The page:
China's trust sector grew at a slower pace in the final months of last year, suggesting that official efforts to curb growth in risky shadow-bank lending may be having some impact.
Assets under management at Chinese trust firms rose to 10.9 trillion yuan ($1.8 trillion) at end-December, the China Trustee Association said on Thursday. That's year-on-year growth of 46 percent, a slowdown from 71 percent and 60 percent growth in the second and third quarters, respectively.
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But it's still swift growth by most standards, highlighting the challenge facing regulators who want to tame the risk from off-balance loans, which often flow to weak borrowers shut out from traditional bank loans. By comparison, domestic bank loans in China rose by only 14 percent last year.
State media reported on Wednesday that products worth $126 million issued by Jilin Province Trust, and linked to a loan to a deeply indebted coal firm, failed to repay investors when they matured in recent weeks. That followed a near-default on a similar product from China Credit Trust last month.
"The frequent occurrence of individual risk incidents (in 2013) has provoked worries about systemic risk in the trust industry," Zhou Xiaoming, expert director at the trustee association, wrote in a commentary to the data release.
Chinese trust firms are asset managers that sell high-yielding financial products to wealthy households and firms, investing the proceeds in a range of assets, including loans, private equity and listed securities. Trusts overtook insurance companies last year to become the largest holder of financial assets behind commercial banks.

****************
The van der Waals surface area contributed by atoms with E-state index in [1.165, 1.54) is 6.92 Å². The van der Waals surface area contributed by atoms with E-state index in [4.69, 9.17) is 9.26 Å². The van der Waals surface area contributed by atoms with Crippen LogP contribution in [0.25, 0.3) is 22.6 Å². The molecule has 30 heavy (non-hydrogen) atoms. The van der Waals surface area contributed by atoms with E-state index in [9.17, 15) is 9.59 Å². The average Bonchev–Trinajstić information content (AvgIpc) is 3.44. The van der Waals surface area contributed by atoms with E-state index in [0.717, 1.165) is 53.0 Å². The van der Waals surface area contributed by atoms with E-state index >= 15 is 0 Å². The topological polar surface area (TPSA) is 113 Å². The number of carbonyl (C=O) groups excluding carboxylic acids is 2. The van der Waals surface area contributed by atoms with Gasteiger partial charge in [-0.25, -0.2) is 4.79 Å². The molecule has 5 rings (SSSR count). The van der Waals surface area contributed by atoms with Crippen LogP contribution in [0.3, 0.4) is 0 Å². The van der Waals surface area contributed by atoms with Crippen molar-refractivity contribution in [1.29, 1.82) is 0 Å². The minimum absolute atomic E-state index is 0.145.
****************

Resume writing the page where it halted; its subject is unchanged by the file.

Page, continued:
Trust firms comprise the largest segment of China's shadow banking sector and often partner banks to sell so-called wealth management products to wealthy individuals and firms. Jilin Trust's products were marketed through China's second-largest lender, China Construction Bank .
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Loans officially comprise only 47 percent of total trust assets, but if other loan-like structures are included, the ratio rises to 67 percent, Zhou wrote.
Policymakers have taken a series of steps in recent months to combat the risk from trust loans and other forms of shadow banking.
The central bank has guided interest rates in China's money markets steadily higher since mid-2013, in a move that bankers say was aimed at slowing off-balance sheet lending. Banks and trust companies often rely on short-term borrowing from money markets to fund cash payouts on maturing products, even when the underlying loan or other asset has not yet matured.
Short-term cash rates spiked to historic highs in late June and rose sharply again in December, as the central bank declined to inject extra funds into the system to ease a cash crunch caused in part by a wave of maturing wealth products.
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The benchmark 7-day bond repurchase rate has averaged 4.52 percent in the fourth quarter compared to 4.01 percent in the third quarter. It has averaged 4.85 percent so far in 2014.
In addition, regulators have issued a series of rules aimed at clamping down on risky off-balance-sheet lending. Last month, China's cabinet issued new policy guidelines that called on trust firms to return to their traditional role as asset managers rather than lenders.
China's bank regulator has been considering new rules that could limit banks' ability to work with trust companies to shift bank loans off bank balance sheets and into trust products.